Perhaps we local sportbike riders are a bit spoiled compared to many of our two-wheeled brethren in other parts of the country; not only do we have the blessing of beautifully twisty mountain roads with great asphalt, we also manage to evade the winter woes of extreme cold and severe weather. East Tennessee generally stays mild enough that we can regularly get in a few hours of riding throughout the winter months.
My ideal setting for a great ride would include a dry road, 60 degrees, and a profusion of sun, but anything close is acceptable too. Friends are a much welcomed addition for said ride, but not really necessary. This time of year, it can be challenging to find such a day, but they do come around, if you are ready.
Though it’s easy to get out of the groove when it comes to checking your bike before you leave, being at least a little bit prepared for a perfect day can make for a more enjoyable riding experience. If you’re like me, you tend to scan the weather channel/websites regularly and you should keep an eye out for potential riding time in the forecast. If you can get excited about the upcoming weather, maybe you’ll go ahead and make the trip to the garage to check over your ride sooner rather than later.
I’d bet that many of us just stuck the scoot in the garage or shed not worrying about the importance of maintenance and safety over the winter, especially things that can be dealt with in the spring. This is the time that you all should take the five minutes needed to check your bike over before riding it. After sitting for some time, you never know what may have happened from a slow leak in a tire to squirrel using your air box as a storage facility. Doing a quick check doesn’t take long, and it can make things a ton safer for everyone.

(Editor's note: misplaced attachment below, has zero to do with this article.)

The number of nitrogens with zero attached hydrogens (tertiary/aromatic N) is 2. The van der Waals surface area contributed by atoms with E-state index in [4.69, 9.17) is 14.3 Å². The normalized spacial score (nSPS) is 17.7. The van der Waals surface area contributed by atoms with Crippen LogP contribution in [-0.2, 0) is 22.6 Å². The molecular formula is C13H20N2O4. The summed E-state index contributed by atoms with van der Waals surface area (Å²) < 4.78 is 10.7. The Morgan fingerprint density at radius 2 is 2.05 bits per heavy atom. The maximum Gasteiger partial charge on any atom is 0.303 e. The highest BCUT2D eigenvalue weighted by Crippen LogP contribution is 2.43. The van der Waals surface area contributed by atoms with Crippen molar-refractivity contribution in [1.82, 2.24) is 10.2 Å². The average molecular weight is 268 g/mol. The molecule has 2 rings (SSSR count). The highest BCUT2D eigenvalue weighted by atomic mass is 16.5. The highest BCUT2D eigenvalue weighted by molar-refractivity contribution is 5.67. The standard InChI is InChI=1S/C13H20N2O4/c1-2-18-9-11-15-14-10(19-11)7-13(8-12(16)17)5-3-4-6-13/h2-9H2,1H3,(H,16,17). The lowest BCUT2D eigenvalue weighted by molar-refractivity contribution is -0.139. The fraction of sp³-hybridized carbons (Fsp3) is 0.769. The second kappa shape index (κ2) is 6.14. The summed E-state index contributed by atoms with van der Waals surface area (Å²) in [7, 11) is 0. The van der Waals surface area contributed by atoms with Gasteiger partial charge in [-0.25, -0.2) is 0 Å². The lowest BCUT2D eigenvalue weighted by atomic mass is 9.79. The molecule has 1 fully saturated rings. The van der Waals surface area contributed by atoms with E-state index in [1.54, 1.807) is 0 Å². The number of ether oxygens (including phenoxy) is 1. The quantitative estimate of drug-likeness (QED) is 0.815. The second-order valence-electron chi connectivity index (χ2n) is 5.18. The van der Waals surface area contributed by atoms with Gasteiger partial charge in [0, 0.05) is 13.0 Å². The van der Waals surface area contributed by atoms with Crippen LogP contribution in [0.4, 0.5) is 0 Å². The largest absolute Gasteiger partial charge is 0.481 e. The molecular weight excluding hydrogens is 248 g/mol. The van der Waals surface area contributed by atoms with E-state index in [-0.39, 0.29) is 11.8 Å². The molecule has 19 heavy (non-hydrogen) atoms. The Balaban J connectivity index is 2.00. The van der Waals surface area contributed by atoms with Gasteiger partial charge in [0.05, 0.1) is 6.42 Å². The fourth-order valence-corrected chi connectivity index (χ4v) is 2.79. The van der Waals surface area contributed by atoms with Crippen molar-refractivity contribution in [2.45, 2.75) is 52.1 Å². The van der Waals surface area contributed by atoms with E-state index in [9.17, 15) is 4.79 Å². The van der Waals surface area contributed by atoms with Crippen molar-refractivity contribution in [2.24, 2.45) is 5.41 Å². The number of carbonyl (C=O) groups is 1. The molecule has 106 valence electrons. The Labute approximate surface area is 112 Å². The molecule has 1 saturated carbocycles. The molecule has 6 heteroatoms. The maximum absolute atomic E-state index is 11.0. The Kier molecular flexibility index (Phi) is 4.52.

First up, check all fluids. Brake juice, oil, and coolant are easy and quick to get a read on. If everything else looks good, then proceed to starting the bike and letting it warm up. Any “in tune” rider should know what a good start sounds like, or if the battery could be a bit low. Either way, try to start, and let the bike warm up. While she’s warming up, take a minute to check tire pressure and actual tire condition. Make sure you have good tire pressure and that you haven’t picked up a nail or anything else before putting the bike away for a while. Though it might be easy to take for granted, it’s also a good time to check all of your lights as well. A non-functioning brake light could have disastrous results and is very easily avoidable.
Lastly, remember to check over your chain and sprockets. Look for proper sag on the chain and that you have all your teeth, and if so, lubricate liberally. Presuming you have done all this, your bike should be idling normally and sounding strong with all that cool air. Take one last minute to check brakes and throttle response, and if all is good, you are ready to ride.
One last thing to touch on is riding style in “winter” conditions. This time of year, you never really know what’s just around the next bend and wet corners can come up fast. I typically like to make a slow sighting run if I am sticking around one specific area, like my favorite section of local road. This allows me to note wet corners, possible obstructions, and any other irregularities that might be out there like tree limbs or gravel. If running a route, just back off that much more so you have “an out” if needed.
Cooler roads also bring tire pressure into question. Though it says 40+ on the sides of most sport tires, I typically like to go with less pressure so I can get a bit more heat into my rubber. Any day that is under 60 degrees, I find myself running somewhere between 28 and 30 pounds per tire. The lower pressure allows for a larger contact patch with the road, and that in turn helps the tire warm up faster and keep more heat in it.
Off-season riding can be a lot of fun as long as you take into account some factors such as lower road temps, damp pavement, road debris, and air temps that drop quickly as the sun disappears. When you’re given the gift of a perfect riding day during an East Tennessee winter, you don’t want it to be spoiled by anything, let alone something you could have prevented if you’d taken those few minutes to check your bike. Be safe, have fun, and respect all you see and meet.
Ben Steinberg is the general manager of the Deal’s Gap Motorcycle Resort.